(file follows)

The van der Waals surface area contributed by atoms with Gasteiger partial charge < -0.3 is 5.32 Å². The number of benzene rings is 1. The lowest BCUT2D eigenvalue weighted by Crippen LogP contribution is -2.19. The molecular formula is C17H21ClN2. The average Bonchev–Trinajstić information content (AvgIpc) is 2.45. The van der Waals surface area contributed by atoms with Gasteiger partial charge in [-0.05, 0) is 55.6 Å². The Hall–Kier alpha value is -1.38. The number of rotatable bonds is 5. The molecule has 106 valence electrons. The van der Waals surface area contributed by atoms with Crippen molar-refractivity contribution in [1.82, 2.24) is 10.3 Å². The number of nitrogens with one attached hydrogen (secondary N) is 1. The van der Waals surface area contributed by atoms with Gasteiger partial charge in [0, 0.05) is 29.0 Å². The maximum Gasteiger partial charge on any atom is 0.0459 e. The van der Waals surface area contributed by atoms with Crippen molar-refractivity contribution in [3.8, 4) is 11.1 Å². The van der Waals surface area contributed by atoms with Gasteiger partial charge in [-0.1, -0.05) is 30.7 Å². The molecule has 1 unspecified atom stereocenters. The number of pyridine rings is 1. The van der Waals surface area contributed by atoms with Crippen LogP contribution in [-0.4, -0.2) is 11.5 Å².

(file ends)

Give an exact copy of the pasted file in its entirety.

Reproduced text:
The van der Waals surface area contributed by atoms with Gasteiger partial charge < -0.3 is 5.32 Å². The number of benzene rings is 1. The lowest BCUT2D eigenvalue weighted by Crippen LogP contribution is -2.19. The molecular formula is C17H21ClN2. The average Bonchev–Trinajstić information content (AvgIpc) is 2.45. The van der Waals surface area contributed by atoms with Gasteiger partial charge in [-0.05, 0) is 55.6 Å². The Hall–Kier alpha value is -1.38. The number of rotatable bonds is 5. The molecule has 106 valence electrons. The van der Waals surface area contributed by atoms with Crippen molar-refractivity contribution in [1.82, 2.24) is 10.3 Å². The number of nitrogens with one attached hydrogen (secondary N) is 1. The van der Waals surface area contributed by atoms with Gasteiger partial charge in [0, 0.05) is 29.0 Å². The maximum Gasteiger partial charge on any atom is 0.0459 e. The van der Waals surface area contributed by atoms with Crippen molar-refractivity contribution in [3.8, 4) is 11.1 Å². The van der Waals surface area contributed by atoms with Gasteiger partial charge in [-0.1, -0.05) is 30.7 Å². The molecule has 1 unspecified atom stereocenters. The number of pyridine rings is 1. The van der Waals surface area contributed by atoms with Crippen LogP contribution in [-0.4, -0.2) is 11.5 Å².